Christ taught the Golden Rule: “Therefore all things whatsoever ye would that men [or women] should do to you, do ye even so to them.” (Matthew 7:12) However, some church policies, administered by men, exempt women from protections that men themselves enjoy.
A bishop may not excommunicate a man, but he may excommunicate a woman. It takes 15 individuals to excommunicate a man, several of which are assigned to “stand up in behalf of the accused, and prevent insult and injustice” (D&C 102) but only four men are required to excommunicate a woman, none of which are under any obligation to advocate for the accused woman. 
Church policy calls for pregnant women to be disciplined more strictly than other people who commit the same sins—including the men who impregnate them. Disciplinary councils for adultery and fornication are optional–unless the sin is “widely known.” Unlike a man’s paternity, a woman’s pregnancy will be widely known.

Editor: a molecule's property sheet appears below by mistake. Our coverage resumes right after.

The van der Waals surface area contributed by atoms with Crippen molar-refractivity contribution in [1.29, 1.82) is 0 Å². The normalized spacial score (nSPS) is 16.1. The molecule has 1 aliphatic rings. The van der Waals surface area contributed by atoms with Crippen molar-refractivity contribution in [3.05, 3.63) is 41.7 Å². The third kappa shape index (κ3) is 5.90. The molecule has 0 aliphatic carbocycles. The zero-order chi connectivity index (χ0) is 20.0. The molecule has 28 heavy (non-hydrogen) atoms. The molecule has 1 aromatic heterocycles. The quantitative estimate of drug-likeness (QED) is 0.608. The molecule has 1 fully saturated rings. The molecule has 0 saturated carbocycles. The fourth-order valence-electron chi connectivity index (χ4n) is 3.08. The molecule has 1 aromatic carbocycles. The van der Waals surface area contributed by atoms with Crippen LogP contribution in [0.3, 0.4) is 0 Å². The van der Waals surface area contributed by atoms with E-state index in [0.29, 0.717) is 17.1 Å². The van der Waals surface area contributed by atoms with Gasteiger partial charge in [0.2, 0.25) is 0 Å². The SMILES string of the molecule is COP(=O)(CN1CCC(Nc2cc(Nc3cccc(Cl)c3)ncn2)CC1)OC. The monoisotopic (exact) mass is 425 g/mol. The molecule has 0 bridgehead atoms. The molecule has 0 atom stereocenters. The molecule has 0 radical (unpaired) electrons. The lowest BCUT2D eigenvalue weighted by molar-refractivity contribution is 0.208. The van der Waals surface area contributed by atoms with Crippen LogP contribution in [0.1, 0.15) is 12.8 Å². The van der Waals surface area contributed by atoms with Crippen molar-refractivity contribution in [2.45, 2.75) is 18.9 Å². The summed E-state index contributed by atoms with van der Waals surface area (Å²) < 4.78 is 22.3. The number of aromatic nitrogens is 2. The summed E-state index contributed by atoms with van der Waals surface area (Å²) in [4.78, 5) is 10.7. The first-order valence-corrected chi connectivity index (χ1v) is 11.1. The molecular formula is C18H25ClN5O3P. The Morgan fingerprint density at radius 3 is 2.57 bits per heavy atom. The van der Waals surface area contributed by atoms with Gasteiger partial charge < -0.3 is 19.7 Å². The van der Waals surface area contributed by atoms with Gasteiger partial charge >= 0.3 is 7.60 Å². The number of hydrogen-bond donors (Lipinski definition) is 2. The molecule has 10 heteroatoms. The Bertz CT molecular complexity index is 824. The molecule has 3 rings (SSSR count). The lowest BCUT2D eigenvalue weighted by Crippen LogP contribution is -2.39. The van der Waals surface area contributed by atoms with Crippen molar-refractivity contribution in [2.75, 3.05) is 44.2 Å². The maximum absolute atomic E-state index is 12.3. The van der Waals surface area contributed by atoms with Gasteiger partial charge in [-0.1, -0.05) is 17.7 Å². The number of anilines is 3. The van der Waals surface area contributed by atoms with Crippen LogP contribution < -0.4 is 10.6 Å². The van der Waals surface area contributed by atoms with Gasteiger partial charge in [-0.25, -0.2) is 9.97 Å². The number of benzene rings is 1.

A man is never required to confess to a member of the opposite sex about personal issues such as his underwear and personal chastity but a woman is interviewed exclusively by members of the opposite sex. Church policy dictates that only men may call a disciplinary council, staff the council, and judge the outcome but both men and women may be summoned to disciplinary councils. While men are tried by peers of their own sex, women are tried exclusively by people of the opposite sex.Read More